By John Andersen, DVM
“Jack” is a 5-year-old Jack Russell Terrier who came in on emergency one day with a swollen and painful face. Jack and his parents live in North Garden and the best they could tell, Jack was hanging out in their backyard and suddenly came running up to them pawing at his face. They saw some blood and then noticed his lips were swelling, so they wisely brought him straight in.
Looking Jack over, he was surprisingly bright and alert despite his lips and muzzle seeming to swell and bruise more and more by the minute. Sure enough, on the right side of his muzzle were the telltale marks—two small punctures that were oozing blood and surrounded by bruising. Classic snakebite.
As the weather is now warming up, it’s snake season! They certainly have a purpose on this planet, but boy, I’d be happy never to see one in nature again. Unfortunately, our dogs look at snakes with curiosity, needing to sniff, nuzzle, or paw at them to check them out. It’s no surprise that the snakes are not amused and will strike out of fear, not aggression.
Jack did well; we treated him supportively and watched him for the day to make sure he didn’t start to crash on us. Believe it or not, that was Jack’s fourth snakebite! All are presumed to be from copperheads. If he could talk, he’d say he’s just doing his job. So here’s a crash course on what you need to know about snakes in Virginia and your pets.
Non-venomous snakes: In 12 years of practice, I have never had a dog come in because of a nonvenomous snakebite. Garter snakes, black snakes, and Northern brown water snakes—these are common, but harmless and pose no risk to your pets. Cats really seem to like hunting garter snakes and if your cat goes outside, don’t be surprised to find an injured garter snake in your living room one day!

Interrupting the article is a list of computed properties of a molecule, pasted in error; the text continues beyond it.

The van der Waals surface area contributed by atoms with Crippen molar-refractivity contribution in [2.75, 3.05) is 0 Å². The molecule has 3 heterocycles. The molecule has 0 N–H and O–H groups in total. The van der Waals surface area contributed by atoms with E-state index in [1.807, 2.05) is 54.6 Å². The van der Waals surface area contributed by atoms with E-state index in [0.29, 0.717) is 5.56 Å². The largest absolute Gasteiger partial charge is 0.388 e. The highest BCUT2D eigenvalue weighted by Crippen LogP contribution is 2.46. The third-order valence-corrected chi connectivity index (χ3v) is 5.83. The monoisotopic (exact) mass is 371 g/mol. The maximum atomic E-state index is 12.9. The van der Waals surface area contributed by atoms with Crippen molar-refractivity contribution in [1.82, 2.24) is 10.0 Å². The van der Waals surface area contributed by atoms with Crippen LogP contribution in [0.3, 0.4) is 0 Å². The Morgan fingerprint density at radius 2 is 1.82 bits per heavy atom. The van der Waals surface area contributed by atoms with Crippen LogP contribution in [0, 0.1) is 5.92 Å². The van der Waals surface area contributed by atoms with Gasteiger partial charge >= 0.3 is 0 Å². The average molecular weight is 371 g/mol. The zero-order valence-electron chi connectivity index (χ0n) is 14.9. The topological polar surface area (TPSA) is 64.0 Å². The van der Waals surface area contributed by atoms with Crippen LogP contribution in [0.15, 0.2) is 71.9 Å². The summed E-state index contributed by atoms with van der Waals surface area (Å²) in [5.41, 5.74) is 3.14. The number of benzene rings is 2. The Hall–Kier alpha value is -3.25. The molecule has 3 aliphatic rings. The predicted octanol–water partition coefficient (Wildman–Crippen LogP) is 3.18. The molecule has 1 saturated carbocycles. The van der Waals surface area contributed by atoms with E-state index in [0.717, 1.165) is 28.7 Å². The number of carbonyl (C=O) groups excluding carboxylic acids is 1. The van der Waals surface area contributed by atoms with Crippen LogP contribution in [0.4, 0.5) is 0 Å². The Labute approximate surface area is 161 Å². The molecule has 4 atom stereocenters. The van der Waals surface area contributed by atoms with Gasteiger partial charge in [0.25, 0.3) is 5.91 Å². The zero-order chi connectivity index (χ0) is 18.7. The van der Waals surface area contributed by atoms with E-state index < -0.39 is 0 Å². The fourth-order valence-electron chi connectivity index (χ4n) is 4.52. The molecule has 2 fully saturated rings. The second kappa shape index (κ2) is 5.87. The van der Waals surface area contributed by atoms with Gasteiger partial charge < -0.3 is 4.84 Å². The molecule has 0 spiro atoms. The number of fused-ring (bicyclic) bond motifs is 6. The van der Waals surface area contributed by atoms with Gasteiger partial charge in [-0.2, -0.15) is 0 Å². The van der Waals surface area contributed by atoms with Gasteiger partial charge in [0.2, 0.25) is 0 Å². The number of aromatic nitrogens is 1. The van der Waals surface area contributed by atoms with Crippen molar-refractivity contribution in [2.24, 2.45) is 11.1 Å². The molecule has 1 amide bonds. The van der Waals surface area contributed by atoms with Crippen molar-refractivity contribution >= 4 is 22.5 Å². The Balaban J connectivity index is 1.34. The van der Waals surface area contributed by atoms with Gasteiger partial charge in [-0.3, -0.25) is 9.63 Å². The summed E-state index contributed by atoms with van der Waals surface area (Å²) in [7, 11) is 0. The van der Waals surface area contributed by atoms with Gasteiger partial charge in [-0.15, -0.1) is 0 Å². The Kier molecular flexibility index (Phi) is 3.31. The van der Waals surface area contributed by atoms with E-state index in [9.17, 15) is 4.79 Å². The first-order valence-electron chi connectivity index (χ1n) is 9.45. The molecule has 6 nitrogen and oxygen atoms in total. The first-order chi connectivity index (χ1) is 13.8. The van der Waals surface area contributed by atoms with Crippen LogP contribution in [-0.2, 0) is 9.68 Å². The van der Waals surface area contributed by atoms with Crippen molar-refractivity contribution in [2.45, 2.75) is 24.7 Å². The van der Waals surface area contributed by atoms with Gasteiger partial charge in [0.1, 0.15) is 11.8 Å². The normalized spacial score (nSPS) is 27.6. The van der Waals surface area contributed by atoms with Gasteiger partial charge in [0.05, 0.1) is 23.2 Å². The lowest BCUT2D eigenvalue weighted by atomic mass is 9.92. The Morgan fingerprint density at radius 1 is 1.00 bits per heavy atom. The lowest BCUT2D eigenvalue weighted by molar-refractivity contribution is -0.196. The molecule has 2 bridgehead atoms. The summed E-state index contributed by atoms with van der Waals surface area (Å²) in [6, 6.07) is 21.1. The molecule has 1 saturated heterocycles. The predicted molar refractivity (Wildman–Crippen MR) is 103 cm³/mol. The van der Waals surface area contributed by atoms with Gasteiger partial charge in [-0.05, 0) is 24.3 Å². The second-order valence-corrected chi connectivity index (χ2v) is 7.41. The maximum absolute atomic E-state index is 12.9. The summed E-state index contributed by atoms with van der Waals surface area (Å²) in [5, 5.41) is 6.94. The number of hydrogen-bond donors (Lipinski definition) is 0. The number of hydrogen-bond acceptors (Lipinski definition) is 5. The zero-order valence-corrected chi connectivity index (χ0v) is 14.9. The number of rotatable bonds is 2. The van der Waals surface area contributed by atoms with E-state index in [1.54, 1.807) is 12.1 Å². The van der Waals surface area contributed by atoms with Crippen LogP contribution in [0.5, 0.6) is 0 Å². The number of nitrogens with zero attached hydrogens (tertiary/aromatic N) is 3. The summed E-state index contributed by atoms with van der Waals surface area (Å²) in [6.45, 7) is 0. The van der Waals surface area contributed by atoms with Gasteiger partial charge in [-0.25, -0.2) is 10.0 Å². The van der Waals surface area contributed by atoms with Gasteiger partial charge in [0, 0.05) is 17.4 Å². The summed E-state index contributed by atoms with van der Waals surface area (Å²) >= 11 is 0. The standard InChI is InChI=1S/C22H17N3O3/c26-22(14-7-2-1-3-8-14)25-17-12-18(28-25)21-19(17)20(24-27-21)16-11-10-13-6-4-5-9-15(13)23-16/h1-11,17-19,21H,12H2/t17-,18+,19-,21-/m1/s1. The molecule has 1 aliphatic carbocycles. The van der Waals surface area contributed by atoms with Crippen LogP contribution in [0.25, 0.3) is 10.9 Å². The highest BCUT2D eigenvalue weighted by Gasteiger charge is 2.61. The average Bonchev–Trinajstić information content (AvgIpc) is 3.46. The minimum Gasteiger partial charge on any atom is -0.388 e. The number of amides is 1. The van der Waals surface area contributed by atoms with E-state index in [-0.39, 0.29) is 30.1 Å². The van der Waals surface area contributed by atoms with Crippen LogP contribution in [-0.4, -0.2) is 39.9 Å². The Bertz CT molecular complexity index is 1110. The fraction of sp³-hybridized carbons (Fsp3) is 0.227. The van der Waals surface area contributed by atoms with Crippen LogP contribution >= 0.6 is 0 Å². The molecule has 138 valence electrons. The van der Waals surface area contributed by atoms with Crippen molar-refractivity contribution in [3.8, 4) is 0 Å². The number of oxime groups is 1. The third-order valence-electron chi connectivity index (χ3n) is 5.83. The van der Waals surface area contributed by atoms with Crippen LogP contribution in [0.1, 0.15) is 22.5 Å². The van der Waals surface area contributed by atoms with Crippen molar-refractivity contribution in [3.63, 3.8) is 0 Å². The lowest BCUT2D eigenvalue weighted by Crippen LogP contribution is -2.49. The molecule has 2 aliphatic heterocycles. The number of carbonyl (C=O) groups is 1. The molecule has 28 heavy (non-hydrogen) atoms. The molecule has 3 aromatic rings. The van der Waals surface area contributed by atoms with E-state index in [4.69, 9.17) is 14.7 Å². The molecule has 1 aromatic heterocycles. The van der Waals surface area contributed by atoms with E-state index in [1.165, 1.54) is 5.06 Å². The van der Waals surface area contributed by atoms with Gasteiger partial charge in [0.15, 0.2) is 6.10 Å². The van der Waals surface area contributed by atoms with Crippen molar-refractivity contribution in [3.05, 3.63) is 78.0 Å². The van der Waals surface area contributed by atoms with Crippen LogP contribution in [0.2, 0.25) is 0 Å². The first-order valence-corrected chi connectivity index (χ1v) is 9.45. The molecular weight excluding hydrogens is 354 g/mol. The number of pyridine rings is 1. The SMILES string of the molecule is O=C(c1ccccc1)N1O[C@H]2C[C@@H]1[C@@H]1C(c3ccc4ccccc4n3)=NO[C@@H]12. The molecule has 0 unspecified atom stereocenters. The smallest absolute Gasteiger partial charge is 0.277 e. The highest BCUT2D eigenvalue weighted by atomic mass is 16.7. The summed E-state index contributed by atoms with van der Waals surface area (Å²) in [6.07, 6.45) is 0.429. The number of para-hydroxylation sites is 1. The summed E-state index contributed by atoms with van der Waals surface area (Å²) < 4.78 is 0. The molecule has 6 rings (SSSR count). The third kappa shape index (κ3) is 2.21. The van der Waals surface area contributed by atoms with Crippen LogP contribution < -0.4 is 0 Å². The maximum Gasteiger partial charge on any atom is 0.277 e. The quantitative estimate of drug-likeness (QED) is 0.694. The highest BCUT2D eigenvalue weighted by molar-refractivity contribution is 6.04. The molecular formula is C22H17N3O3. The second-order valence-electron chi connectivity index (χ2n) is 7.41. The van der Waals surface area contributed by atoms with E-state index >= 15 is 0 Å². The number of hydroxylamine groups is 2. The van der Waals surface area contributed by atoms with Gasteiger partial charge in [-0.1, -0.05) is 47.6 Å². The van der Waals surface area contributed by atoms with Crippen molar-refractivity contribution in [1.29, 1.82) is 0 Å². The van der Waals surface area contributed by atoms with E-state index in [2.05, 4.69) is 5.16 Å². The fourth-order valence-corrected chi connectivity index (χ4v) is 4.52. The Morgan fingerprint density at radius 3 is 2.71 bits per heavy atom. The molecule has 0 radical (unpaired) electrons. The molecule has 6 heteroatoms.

Venomous snakes: Virginia has three species of native venomous snakes: the Northern Copperhead, the Eastern Cottonmouth, and the Timber Rattlesnake. The Eastern Cottonmouth doesn’t (shouldn’t!) live in our part of Virginia, so now we can narrow it down to just two species we have to worry about, copperheads and timber rattlers.
Copperheads are by far the most common venomous snake around here and make up about 95 percent of the snakebites we see. This is good, because although copperhead bites are always a medical emergency, these are rarely fatal if treated quickly. Copperhead bites will quickly swell and bruise, often with some blood oozing from the punctures. Fortunately, this is usually as bad as it gets and they tend to stabilize over several hours and resolve after a few days. However, it is not uncommon for copperhead bites to lead to low blood pressure/shock, and platelet/clotting issues. Thus, you should always bring your dog to the vet or emergency vet ASAP after a copperhead bite. We do not treat with antivenom, we simply support the animals as needed with pain medication, fluids, +/- anti-inflammatories, +/- antibiotics. Copperheads can be identified best by the dark, sideways hourglass-shaped markings on their bodies. These are often confused with the northern brown water snake, which has dark markings that are wider in the middle and narrow towards the sides (the opposite of an hour glass).
Timber Rattlesnakes, though much less common than copperheads, tend to have much worse envenomations. Rattlesnake venom often causes massive tissue damage at the site of the bite and is more likely to lead to shock and circulatory collapse. I have seen just one rattlesnake bite in 12 years, and the dog did survive, but ultimately needed a week of hospitalization and three different surgeries over several weeks to recover fully.
So, imagine you’re hiking with your dog and she gets bit by a venomous snake—what do you do?
Get her to a veterinarian ASAP. If it’s the weekend and your regular vet isn’t open, there are two emergency veterinary hospitals in Charlottesville. Get her seen immediately; don’t wait.
If you are two miles into the woods, stay calm and get back to the car as quickly as possible. Don’t try to suck venom out, tourniquet the leg, or cut the skin open. The best thing you can do is carry your dog (if she’s light enough). We want her to keep as calm and inactive as possible to reduce swelling and keep her heart rate low. If she’s a big dog, walk her out of the woods. Don’t run. Stay calm.
Take it or leave it, snakes are a part of the wild world we live in and when we get outside with our pets, occasionally the two are going to meet. Fortunately, for all of the dogs that live around here and hike regularly, snakebites are relatively rare. Don’t stay out of the woods for fear of snakes! Keeping your dog on leash will greatly minimize the risk of snakebite.